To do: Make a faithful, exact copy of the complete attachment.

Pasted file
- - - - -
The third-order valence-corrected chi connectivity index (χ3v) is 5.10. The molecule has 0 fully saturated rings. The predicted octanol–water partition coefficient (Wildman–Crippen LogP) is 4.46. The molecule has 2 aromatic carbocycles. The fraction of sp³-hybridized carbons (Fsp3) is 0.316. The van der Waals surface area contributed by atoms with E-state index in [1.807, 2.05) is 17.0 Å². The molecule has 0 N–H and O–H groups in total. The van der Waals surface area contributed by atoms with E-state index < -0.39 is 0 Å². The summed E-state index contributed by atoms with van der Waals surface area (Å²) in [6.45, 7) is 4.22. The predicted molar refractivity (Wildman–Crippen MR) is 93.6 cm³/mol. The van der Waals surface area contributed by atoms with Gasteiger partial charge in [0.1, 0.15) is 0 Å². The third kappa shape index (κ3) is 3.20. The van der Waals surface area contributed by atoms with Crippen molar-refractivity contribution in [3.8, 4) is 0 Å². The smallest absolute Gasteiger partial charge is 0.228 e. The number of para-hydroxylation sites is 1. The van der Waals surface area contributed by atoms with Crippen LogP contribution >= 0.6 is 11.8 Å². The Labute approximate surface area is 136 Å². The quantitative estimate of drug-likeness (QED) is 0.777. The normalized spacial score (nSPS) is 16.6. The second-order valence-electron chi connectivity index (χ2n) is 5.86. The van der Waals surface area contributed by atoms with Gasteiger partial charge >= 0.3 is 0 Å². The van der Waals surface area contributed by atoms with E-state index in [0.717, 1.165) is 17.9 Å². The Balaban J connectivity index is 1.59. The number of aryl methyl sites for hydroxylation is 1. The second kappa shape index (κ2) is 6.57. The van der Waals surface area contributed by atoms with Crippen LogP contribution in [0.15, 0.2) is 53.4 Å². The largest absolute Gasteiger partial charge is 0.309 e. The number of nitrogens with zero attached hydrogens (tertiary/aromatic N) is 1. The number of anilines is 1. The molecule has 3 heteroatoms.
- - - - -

The third-order valence-corrected chi connectivity index (χ3v) is 5.10. The molecule has 0 fully saturated rings. The predicted octanol–water partition coefficient (Wildman–Crippen LogP) is 4.46. The molecule has 2 aromatic carbocycles. The fraction of sp³-hybridized carbons (Fsp3) is 0.316. The van der Waals surface area contributed by atoms with E-state index in [1.807, 2.05) is 17.0 Å². The molecule has 0 N–H and O–H groups in total. The van der Waals surface area contributed by atoms with E-state index < -0.39 is 0 Å². The summed E-state index contributed by atoms with van der Waals surface area (Å²) in [6.45, 7) is 4.22. The predicted molar refractivity (Wildman–Crippen MR) is 93.6 cm³/mol. The van der Waals surface area contributed by atoms with Gasteiger partial charge in [0.1, 0.15) is 0 Å². The third kappa shape index (κ3) is 3.20. The van der Waals surface area contributed by atoms with Crippen molar-refractivity contribution in [3.8, 4) is 0 Å². The smallest absolute Gasteiger partial charge is 0.228 e. The number of para-hydroxylation sites is 1. The van der Waals surface area contributed by atoms with Crippen LogP contribution >= 0.6 is 11.8 Å². The Labute approximate surface area is 136 Å². The quantitative estimate of drug-likeness (QED) is 0.777. The normalized spacial score (nSPS) is 16.6. The second-order valence-electron chi connectivity index (χ2n) is 5.86. The van der Waals surface area contributed by atoms with Gasteiger partial charge >= 0.3 is 0 Å². The van der Waals surface area contributed by atoms with E-state index in [0.717, 1.165) is 17.9 Å². The Balaban J connectivity index is 1.59. The number of aryl methyl sites for hydroxylation is 1. The second kappa shape index (κ2) is 6.57. The van der Waals surface area contributed by atoms with Crippen LogP contribution in [0.15, 0.2) is 53.4 Å². The largest absolute Gasteiger partial charge is 0.309 e. The number of nitrogens with zero attached hydrogens (tertiary/aromatic N) is 1. The number of anilines is 1. The molecule has 3 heteroatoms.